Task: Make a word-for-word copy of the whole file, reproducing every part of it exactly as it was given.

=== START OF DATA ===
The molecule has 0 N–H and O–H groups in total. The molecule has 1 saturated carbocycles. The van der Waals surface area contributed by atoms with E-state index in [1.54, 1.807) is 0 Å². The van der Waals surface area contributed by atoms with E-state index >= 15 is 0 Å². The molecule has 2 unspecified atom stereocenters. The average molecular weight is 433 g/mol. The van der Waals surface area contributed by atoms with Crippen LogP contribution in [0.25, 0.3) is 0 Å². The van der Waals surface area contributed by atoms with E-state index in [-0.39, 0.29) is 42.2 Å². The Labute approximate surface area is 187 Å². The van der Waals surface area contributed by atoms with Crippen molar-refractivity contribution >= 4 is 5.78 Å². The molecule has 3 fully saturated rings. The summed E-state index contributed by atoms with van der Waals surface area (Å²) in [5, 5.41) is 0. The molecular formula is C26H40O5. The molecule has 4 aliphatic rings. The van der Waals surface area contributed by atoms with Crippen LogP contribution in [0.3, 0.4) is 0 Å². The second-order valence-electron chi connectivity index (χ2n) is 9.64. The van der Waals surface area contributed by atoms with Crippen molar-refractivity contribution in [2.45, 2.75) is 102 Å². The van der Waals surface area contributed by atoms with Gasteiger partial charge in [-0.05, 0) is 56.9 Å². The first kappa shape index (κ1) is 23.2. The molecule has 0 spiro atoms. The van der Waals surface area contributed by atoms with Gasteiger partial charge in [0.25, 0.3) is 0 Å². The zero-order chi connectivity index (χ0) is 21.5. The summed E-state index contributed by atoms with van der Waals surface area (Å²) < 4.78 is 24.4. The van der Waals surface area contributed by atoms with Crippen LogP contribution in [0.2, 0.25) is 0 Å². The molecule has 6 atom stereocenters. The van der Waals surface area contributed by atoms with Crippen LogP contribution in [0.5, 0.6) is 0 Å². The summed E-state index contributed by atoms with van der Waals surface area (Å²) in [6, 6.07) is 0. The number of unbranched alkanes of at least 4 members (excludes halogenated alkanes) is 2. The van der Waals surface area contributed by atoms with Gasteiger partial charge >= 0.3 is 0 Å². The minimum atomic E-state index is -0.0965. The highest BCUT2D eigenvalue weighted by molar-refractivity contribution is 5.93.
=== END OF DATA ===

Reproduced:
The molecule has 0 N–H and O–H groups in total. The molecule has 1 saturated carbocycles. The van der Waals surface area contributed by atoms with E-state index in [1.54, 1.807) is 0 Å². The van der Waals surface area contributed by atoms with E-state index >= 15 is 0 Å². The molecule has 2 unspecified atom stereocenters. The average molecular weight is 433 g/mol. The van der Waals surface area contributed by atoms with Crippen LogP contribution in [0.25, 0.3) is 0 Å². The van der Waals surface area contributed by atoms with E-state index in [-0.39, 0.29) is 42.2 Å². The Labute approximate surface area is 187 Å². The van der Waals surface area contributed by atoms with Crippen molar-refractivity contribution >= 4 is 5.78 Å². The molecule has 3 fully saturated rings. The summed E-state index contributed by atoms with van der Waals surface area (Å²) in [5, 5.41) is 0. The molecular formula is C26H40O5. The molecule has 4 aliphatic rings. The van der Waals surface area contributed by atoms with Crippen LogP contribution in [0.3, 0.4) is 0 Å². The second-order valence-electron chi connectivity index (χ2n) is 9.64. The van der Waals surface area contributed by atoms with Crippen molar-refractivity contribution in [2.45, 2.75) is 102 Å². The van der Waals surface area contributed by atoms with Gasteiger partial charge in [-0.05, 0) is 56.9 Å². The first kappa shape index (κ1) is 23.2. The molecule has 0 spiro atoms. The van der Waals surface area contributed by atoms with Gasteiger partial charge in [0.25, 0.3) is 0 Å². The zero-order chi connectivity index (χ0) is 21.5. The summed E-state index contributed by atoms with van der Waals surface area (Å²) < 4.78 is 24.4. The van der Waals surface area contributed by atoms with Crippen LogP contribution in [0.2, 0.25) is 0 Å². The molecule has 6 atom stereocenters. The van der Waals surface area contributed by atoms with Crippen LogP contribution in [0.5, 0.6) is 0 Å². The summed E-state index contributed by atoms with van der Waals surface area (Å²) in [6, 6.07) is 0. The number of unbranched alkanes of at least 4 members (excludes halogenated alkanes) is 2. The van der Waals surface area contributed by atoms with Gasteiger partial charge >= 0.3 is 0 Å². The minimum atomic E-state index is -0.0965. The highest BCUT2D eigenvalue weighted by molar-refractivity contribution is 5.93.